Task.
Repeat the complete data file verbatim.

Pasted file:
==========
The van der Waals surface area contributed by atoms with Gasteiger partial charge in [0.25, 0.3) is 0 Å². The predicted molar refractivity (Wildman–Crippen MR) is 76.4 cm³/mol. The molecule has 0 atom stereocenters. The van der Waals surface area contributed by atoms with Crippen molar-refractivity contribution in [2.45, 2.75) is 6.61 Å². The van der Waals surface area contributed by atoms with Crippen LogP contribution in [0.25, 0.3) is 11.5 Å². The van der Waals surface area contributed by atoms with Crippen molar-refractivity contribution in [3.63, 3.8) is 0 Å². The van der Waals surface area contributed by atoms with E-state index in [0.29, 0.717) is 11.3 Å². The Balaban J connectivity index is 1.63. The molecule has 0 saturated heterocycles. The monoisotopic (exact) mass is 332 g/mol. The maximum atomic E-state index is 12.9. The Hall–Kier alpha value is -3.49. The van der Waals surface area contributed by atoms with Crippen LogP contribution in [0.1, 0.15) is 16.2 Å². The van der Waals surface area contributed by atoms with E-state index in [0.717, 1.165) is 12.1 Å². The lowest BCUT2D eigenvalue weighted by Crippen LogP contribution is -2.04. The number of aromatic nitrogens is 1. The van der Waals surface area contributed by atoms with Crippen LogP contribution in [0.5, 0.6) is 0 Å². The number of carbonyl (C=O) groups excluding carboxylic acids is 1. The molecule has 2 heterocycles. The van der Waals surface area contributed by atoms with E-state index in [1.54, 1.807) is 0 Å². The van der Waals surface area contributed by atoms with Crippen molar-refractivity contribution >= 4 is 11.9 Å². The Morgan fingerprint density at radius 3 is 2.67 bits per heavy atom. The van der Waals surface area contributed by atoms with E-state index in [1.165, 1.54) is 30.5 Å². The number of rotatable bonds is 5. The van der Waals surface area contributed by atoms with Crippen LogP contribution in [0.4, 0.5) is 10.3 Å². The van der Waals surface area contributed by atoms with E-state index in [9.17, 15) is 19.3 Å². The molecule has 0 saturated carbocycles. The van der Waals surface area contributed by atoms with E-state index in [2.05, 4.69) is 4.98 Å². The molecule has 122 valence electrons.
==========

The van der Waals surface area contributed by atoms with Gasteiger partial charge in [0.25, 0.3) is 0 Å². The predicted molar refractivity (Wildman–Crippen MR) is 76.4 cm³/mol. The molecule has 0 atom stereocenters. The van der Waals surface area contributed by atoms with Crippen molar-refractivity contribution in [2.45, 2.75) is 6.61 Å². The van der Waals surface area contributed by atoms with Crippen LogP contribution in [0.25, 0.3) is 11.5 Å². The van der Waals surface area contributed by atoms with Crippen molar-refractivity contribution in [3.63, 3.8) is 0 Å². The van der Waals surface area contributed by atoms with E-state index in [0.29, 0.717) is 11.3 Å². The Balaban J connectivity index is 1.63. The molecule has 0 saturated heterocycles. The monoisotopic (exact) mass is 332 g/mol. The maximum atomic E-state index is 12.9. The Hall–Kier alpha value is -3.49. The van der Waals surface area contributed by atoms with Crippen LogP contribution in [0.1, 0.15) is 16.2 Å². The van der Waals surface area contributed by atoms with E-state index in [0.717, 1.165) is 12.1 Å². The lowest BCUT2D eigenvalue weighted by Crippen LogP contribution is -2.04. The number of aromatic nitrogens is 1. The van der Waals surface area contributed by atoms with Crippen LogP contribution in [0.5, 0.6) is 0 Å². The number of carbonyl (C=O) groups excluding carboxylic acids is 1. The molecule has 2 heterocycles. The van der Waals surface area contributed by atoms with E-state index in [1.54, 1.807) is 0 Å². The van der Waals surface area contributed by atoms with Crippen molar-refractivity contribution >= 4 is 11.9 Å². The Morgan fingerprint density at radius 3 is 2.67 bits per heavy atom. The van der Waals surface area contributed by atoms with E-state index in [1.165, 1.54) is 30.5 Å². The number of rotatable bonds is 5. The van der Waals surface area contributed by atoms with Crippen LogP contribution in [0.4, 0.5) is 10.3 Å². The van der Waals surface area contributed by atoms with E-state index in [9.17, 15) is 19.3 Å². The molecule has 0 saturated carbocycles. The van der Waals surface area contributed by atoms with E-state index in [2.05, 4.69) is 4.98 Å². The molecule has 122 valence electrons.